picture of him and go, he looks exactly like kim jong-il, just a lot younger. so that's the first thing that everyone talks about. but they also talk about this is a man who actual ly gets a glimpse of the west. so perhaps in that there may be some engagement of the west. there may be some opening up and there may be less of this huffing and puffing we've seen from kim jong-il. >> thank you so much. excellent reporting, as always. at the top of the hour we'll look at how kim jong-il's death may impact national security. and instead of buying gifts, people now bracing for a blizzard. we'll show you just where. honey, i love you... oh my gosh, oh my gosh.. look at these big pieces of potato. ♪ what's that? big piece of potato. [ male announcer ] progresso. you gotta taste this soup. helps defends against occasional constipation, diarrhea, gas and bloating. with three strains of good bacteria
should the house past a two-month extension of the payroll tax cuts? jesse says it is clear the gop would rather let this country fail rather than tax the rich as it should be. this one -- nope, short fixes are not the answer and every two months they would be wasting time and money repeating this issue over and over again. danielle says this won't be popular but the tax cut was meant to be temporary. either make it perm fent oranen allow it to expire.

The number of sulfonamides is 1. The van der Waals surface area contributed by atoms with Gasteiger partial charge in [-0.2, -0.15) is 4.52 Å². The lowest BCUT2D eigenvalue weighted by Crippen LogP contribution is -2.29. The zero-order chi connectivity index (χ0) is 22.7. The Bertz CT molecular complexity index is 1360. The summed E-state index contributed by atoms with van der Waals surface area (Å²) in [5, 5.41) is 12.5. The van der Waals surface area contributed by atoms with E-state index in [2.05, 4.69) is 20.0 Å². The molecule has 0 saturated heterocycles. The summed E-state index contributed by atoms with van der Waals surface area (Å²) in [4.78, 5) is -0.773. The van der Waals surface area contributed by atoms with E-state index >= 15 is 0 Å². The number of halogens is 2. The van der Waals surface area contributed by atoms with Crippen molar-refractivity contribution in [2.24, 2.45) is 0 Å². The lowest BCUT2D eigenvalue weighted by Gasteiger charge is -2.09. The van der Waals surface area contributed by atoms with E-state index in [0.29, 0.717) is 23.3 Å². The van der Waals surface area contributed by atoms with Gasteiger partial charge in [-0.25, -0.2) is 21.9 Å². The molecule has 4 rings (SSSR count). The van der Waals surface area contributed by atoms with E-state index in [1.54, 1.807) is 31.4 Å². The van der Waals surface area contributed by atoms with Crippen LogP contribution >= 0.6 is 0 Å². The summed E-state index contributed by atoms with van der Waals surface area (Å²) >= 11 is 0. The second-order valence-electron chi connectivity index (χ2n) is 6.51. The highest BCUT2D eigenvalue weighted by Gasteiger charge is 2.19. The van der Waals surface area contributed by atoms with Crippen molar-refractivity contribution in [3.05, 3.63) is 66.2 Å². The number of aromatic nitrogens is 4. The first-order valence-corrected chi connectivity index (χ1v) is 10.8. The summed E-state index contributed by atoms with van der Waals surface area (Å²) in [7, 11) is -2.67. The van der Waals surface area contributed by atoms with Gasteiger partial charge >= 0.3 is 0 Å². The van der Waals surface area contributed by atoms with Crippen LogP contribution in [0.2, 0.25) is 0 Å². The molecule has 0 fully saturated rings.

checking stories our affiliates are covering across the country -- we have unbelievable video out of arlington, texas here. this is the electric cart mowing down people after a high school football championship game. this unmanned cart sped from the end zone hitting seven people including the winning coach. someone eventually jumped on-board and stopped it. only minor injuries there. in marion, north carolina it wasn't just trashed being dumped from this garbage truck but this guy. a 24-year-old says he climbed in to the dumpster looking for a lost necklace when the truck picked him up with him in it. he screamed, no one hears him. truck made several stops, even compacting some of the trash and the man wasn't even discovered until he fell out with the trash at a transfer station. amazingly, he wasn't hurt. >> someone at this walmart in